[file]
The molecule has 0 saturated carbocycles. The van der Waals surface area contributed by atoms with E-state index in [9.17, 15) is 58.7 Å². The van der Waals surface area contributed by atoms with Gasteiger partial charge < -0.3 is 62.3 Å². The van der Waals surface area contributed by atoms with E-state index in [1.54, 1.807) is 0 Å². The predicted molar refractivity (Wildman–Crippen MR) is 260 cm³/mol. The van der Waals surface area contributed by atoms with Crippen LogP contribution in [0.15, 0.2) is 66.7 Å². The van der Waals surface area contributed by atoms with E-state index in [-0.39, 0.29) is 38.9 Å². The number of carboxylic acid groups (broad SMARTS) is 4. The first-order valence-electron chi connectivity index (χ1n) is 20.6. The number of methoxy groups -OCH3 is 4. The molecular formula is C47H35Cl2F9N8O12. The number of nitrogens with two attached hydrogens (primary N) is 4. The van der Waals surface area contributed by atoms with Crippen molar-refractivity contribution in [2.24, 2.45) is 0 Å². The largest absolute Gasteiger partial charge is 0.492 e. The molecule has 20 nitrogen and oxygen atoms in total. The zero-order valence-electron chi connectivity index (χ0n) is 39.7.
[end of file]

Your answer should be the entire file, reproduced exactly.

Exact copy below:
The molecule has 0 saturated carbocycles. The van der Waals surface area contributed by atoms with E-state index in [9.17, 15) is 58.7 Å². The van der Waals surface area contributed by atoms with Gasteiger partial charge < -0.3 is 62.3 Å². The van der Waals surface area contributed by atoms with E-state index in [1.54, 1.807) is 0 Å². The predicted molar refractivity (Wildman–Crippen MR) is 260 cm³/mol. The van der Waals surface area contributed by atoms with Crippen LogP contribution in [0.15, 0.2) is 66.7 Å². The van der Waals surface area contributed by atoms with E-state index in [-0.39, 0.29) is 38.9 Å². The number of carboxylic acid groups (broad SMARTS) is 4. The first-order valence-electron chi connectivity index (χ1n) is 20.6. The number of methoxy groups -OCH3 is 4. The molecular formula is C47H35Cl2F9N8O12. The number of nitrogens with two attached hydrogens (primary N) is 4. The van der Waals surface area contributed by atoms with Crippen molar-refractivity contribution in [2.24, 2.45) is 0 Å². The largest absolute Gasteiger partial charge is 0.492 e. The molecule has 20 nitrogen and oxygen atoms in total. The zero-order valence-electron chi connectivity index (χ0n) is 39.7.